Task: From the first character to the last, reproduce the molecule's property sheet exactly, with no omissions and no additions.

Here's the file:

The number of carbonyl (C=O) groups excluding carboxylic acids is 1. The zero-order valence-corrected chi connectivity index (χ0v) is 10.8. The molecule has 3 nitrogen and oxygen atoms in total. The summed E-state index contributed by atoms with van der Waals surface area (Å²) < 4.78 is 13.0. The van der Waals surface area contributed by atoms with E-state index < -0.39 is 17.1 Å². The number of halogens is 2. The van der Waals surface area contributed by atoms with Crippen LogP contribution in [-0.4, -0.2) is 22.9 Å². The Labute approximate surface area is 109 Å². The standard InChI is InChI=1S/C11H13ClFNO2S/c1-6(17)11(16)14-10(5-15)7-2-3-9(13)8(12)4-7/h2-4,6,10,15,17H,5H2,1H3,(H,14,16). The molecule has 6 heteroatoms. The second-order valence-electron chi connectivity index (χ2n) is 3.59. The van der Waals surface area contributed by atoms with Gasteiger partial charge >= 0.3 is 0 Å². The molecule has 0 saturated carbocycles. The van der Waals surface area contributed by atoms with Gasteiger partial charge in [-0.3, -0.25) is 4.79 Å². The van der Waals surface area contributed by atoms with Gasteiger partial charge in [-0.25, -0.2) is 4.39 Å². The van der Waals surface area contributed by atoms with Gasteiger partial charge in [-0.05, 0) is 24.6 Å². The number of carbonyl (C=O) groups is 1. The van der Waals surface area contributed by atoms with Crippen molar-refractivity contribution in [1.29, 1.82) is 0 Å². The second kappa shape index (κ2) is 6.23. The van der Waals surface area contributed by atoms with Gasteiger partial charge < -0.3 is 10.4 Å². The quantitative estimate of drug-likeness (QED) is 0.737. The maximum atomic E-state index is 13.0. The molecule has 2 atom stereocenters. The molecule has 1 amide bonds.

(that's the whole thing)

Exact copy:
The number of carbonyl (C=O) groups excluding carboxylic acids is 1. The zero-order valence-corrected chi connectivity index (χ0v) is 10.8. The molecule has 3 nitrogen and oxygen atoms in total. The summed E-state index contributed by atoms with van der Waals surface area (Å²) < 4.78 is 13.0. The van der Waals surface area contributed by atoms with E-state index < -0.39 is 17.1 Å². The number of halogens is 2. The van der Waals surface area contributed by atoms with Crippen LogP contribution in [-0.4, -0.2) is 22.9 Å². The Labute approximate surface area is 109 Å². The standard InChI is InChI=1S/C11H13ClFNO2S/c1-6(17)11(16)14-10(5-15)7-2-3-9(13)8(12)4-7/h2-4,6,10,15,17H,5H2,1H3,(H,14,16). The molecule has 6 heteroatoms. The second-order valence-electron chi connectivity index (χ2n) is 3.59. The van der Waals surface area contributed by atoms with Gasteiger partial charge >= 0.3 is 0 Å². The molecule has 0 saturated carbocycles. The van der Waals surface area contributed by atoms with Gasteiger partial charge in [-0.3, -0.25) is 4.79 Å². The van der Waals surface area contributed by atoms with Gasteiger partial charge in [-0.25, -0.2) is 4.39 Å². The van der Waals surface area contributed by atoms with Gasteiger partial charge in [-0.05, 0) is 24.6 Å². The number of carbonyl (C=O) groups is 1. The van der Waals surface area contributed by atoms with Crippen molar-refractivity contribution in [1.29, 1.82) is 0 Å². The second kappa shape index (κ2) is 6.23. The van der Waals surface area contributed by atoms with Gasteiger partial charge < -0.3 is 10.4 Å². The quantitative estimate of drug-likeness (QED) is 0.737. The maximum atomic E-state index is 13.0. The molecule has 2 atom stereocenters. The molecule has 1 amide bonds.